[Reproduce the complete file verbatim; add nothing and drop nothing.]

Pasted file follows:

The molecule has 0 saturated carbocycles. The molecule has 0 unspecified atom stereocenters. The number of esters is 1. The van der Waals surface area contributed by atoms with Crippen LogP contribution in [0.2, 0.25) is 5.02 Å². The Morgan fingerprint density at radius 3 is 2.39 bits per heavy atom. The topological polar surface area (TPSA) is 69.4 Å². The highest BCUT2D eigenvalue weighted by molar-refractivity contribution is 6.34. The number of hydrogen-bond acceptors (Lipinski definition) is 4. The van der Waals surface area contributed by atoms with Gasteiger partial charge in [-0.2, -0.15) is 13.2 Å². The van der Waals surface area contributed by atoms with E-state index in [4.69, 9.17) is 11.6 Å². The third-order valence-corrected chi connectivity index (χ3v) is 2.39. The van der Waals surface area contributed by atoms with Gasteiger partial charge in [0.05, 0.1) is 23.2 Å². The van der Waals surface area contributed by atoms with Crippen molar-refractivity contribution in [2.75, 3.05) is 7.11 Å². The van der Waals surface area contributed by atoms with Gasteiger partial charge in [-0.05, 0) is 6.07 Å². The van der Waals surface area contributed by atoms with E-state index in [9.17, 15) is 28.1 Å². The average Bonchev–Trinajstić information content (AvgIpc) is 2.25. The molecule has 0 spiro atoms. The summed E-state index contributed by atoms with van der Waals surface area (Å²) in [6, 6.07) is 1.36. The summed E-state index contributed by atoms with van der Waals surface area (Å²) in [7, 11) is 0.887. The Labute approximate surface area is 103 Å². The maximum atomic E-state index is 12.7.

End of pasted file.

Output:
The molecule has 0 saturated carbocycles. The molecule has 0 unspecified atom stereocenters. The number of esters is 1. The van der Waals surface area contributed by atoms with Crippen LogP contribution in [0.2, 0.25) is 5.02 Å². The Morgan fingerprint density at radius 3 is 2.39 bits per heavy atom. The topological polar surface area (TPSA) is 69.4 Å². The highest BCUT2D eigenvalue weighted by molar-refractivity contribution is 6.34. The number of hydrogen-bond acceptors (Lipinski definition) is 4. The van der Waals surface area contributed by atoms with Gasteiger partial charge in [-0.2, -0.15) is 13.2 Å². The van der Waals surface area contributed by atoms with E-state index in [4.69, 9.17) is 11.6 Å². The third-order valence-corrected chi connectivity index (χ3v) is 2.39. The van der Waals surface area contributed by atoms with Gasteiger partial charge in [0.05, 0.1) is 23.2 Å². The van der Waals surface area contributed by atoms with Crippen molar-refractivity contribution in [2.75, 3.05) is 7.11 Å². The van der Waals surface area contributed by atoms with Gasteiger partial charge in [-0.05, 0) is 6.07 Å². The van der Waals surface area contributed by atoms with E-state index in [9.17, 15) is 28.1 Å². The average Bonchev–Trinajstić information content (AvgIpc) is 2.25. The molecule has 0 spiro atoms. The summed E-state index contributed by atoms with van der Waals surface area (Å²) in [6, 6.07) is 1.36. The summed E-state index contributed by atoms with van der Waals surface area (Å²) in [7, 11) is 0.887. The Labute approximate surface area is 103 Å². The maximum atomic E-state index is 12.7.